Last Tuesday I attended Ken Howard ‘s annual show at the Richard Green Gallery. Perhaps the most remarkable thing about Ken Howard and Richard Green is thst they are in their eighties and still going strong.
Arriving early I was able to speak to Ken and see his paintings without the crowd. I have known Ken for over 35 years and he is a delightful man, a great enthusiast of and for art, ebullient and without side. Not that his life was easy. He grew up poor in grim and working class Neasden an area of London mocked by Private Eye. Like many a painter his breakthrough came as a war artist. To be accurate he was the artist of the Imperial War Museum in Northern Ireland not officially a theatre of war during the troubles. A man who enjoys taking his easel on the street his affable nature even won over the IRA on the Falls Road, one of whom blew up a car Ken was painting as he thought it would be helpful in giving more of an effect. He fell in love in Florence with a German painter Christa Gaa but her family deemed him unsuitable in prospect and so she married another, Hartmut, who was. 20 years later she divorced Hartmut and married Ken. Two years after that she died of cancer. Ken’s third wife, Dora, was a girl who featured in at picture of Campo San Stefano in Venice. Although it does not trouble him he has, if anything, suffered for his popularity. The critics never really rated him but he enjoys telling the story of Bill Jacklin, brother of golfer Tony. After one exhibition a critic said – if you never buy another picture – buy a Jacklin. Sadly no one did and after that he scarcely sold a painting. Another popular painter Edward Seago was much the same as Ken. People queued up outside the Colnaghi gallery to buy his work. The late Queen Mother acquired them so voraciously that in the end Seago had to present her with two a year to release more to the public. Yet his legacy is preserved in the gallery not museum.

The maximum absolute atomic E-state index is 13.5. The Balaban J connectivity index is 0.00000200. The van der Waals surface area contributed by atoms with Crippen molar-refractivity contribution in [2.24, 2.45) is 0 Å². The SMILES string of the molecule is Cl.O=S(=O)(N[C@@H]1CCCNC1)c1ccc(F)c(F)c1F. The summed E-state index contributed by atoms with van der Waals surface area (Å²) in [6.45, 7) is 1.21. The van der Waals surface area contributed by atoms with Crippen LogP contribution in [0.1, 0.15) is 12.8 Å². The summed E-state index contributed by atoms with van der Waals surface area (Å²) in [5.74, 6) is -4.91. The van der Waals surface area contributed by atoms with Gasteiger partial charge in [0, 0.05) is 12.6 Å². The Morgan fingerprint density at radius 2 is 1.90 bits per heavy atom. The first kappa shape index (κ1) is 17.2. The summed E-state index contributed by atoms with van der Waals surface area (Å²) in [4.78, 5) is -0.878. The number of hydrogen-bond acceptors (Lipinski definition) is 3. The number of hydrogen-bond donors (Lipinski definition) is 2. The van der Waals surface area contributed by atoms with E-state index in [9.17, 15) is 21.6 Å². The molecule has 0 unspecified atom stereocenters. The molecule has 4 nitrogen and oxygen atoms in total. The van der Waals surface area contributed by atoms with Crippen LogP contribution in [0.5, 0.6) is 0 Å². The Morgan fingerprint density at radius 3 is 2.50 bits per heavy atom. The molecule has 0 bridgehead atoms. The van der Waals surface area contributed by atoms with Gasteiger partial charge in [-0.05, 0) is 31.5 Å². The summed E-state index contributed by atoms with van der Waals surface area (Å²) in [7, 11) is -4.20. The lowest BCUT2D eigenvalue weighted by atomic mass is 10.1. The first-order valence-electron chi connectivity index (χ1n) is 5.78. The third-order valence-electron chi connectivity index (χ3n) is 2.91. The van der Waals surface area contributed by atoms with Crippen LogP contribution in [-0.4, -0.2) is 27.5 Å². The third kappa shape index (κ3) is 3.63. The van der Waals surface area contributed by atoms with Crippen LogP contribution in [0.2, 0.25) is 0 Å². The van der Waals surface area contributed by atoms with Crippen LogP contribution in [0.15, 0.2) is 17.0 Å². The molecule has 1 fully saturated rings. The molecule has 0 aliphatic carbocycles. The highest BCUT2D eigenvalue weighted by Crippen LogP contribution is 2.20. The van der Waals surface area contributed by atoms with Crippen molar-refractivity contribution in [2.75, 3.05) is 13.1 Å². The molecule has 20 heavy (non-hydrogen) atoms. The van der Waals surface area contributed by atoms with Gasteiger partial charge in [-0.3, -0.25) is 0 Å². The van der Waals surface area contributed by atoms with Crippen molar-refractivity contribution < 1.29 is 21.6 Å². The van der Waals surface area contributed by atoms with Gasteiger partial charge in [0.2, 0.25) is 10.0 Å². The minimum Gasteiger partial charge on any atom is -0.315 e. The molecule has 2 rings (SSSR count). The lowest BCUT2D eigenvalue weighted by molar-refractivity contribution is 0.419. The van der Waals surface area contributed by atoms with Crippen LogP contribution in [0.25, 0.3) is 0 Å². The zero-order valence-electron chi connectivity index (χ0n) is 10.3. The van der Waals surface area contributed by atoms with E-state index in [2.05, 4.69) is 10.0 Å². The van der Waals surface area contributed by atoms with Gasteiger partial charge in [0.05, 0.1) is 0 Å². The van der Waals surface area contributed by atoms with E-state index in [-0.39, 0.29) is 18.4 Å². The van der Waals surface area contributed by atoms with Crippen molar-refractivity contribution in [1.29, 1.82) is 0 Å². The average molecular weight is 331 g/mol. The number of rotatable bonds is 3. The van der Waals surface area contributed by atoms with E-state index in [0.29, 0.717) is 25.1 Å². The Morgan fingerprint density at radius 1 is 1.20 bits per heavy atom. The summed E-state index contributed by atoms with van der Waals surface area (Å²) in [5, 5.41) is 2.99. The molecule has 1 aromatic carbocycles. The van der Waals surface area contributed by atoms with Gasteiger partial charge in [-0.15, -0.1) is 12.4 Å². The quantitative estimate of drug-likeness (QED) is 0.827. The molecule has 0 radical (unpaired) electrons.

Like supporting the same team you tend to see the same Howard collectors at these exhibitions. I bumped into a gay couple I know in Brighton. Ken did a lovely study of the sea front from their balcony of their flat which hangs in Bob Tickler’s living room. Although some say he is popular because he is easy to appreciate there is something uplifting about his sense of light and bold colour.
He gave a speech. His theme was many including him would regard £4000 as a luxury for a picture but happily pay £20,000 plus for a motor car that is worth half that when it leaves the show room, costs £3000 per annum to maintain and remains in the garage or on a residents bay. A painting will give pleasure, cost nothing aside from the insurance and might rise in value.
The art world is however a strange one: unregulated and one where reputation can rise or fall. Ken was saying he remembered a time when Dufy and Rouault ruled the roost. Now you hear much less of them. Gwen John is now considered more collectible than her brother Augustus, the painter of his day. So it’s possible that Ken passes out of fashion but personally I doubt this. Seago never has.
Art buying is not for the naive or unwary. Provenance, condition and quality all require an experienced eye and no one is better than Richard Green who still attends auctions in his eighties. Unlike his sister Penny, who is also a Director in what is a family business, he is a quieter personality but I enjoyed talking to him. He was so enthusiastic about a Bonnard, my favourite of all painters, he acquired one. It might offend the cognoscenti but I see a direct line in terms of warm, well-lit interiors from Bonnard and Vuillard, to Sickert, to Ken Howard and Bernard Dunstan. Figurative art is always battling away against abstract but I know I would prefer any of these on my wall to a Jackson Pollock.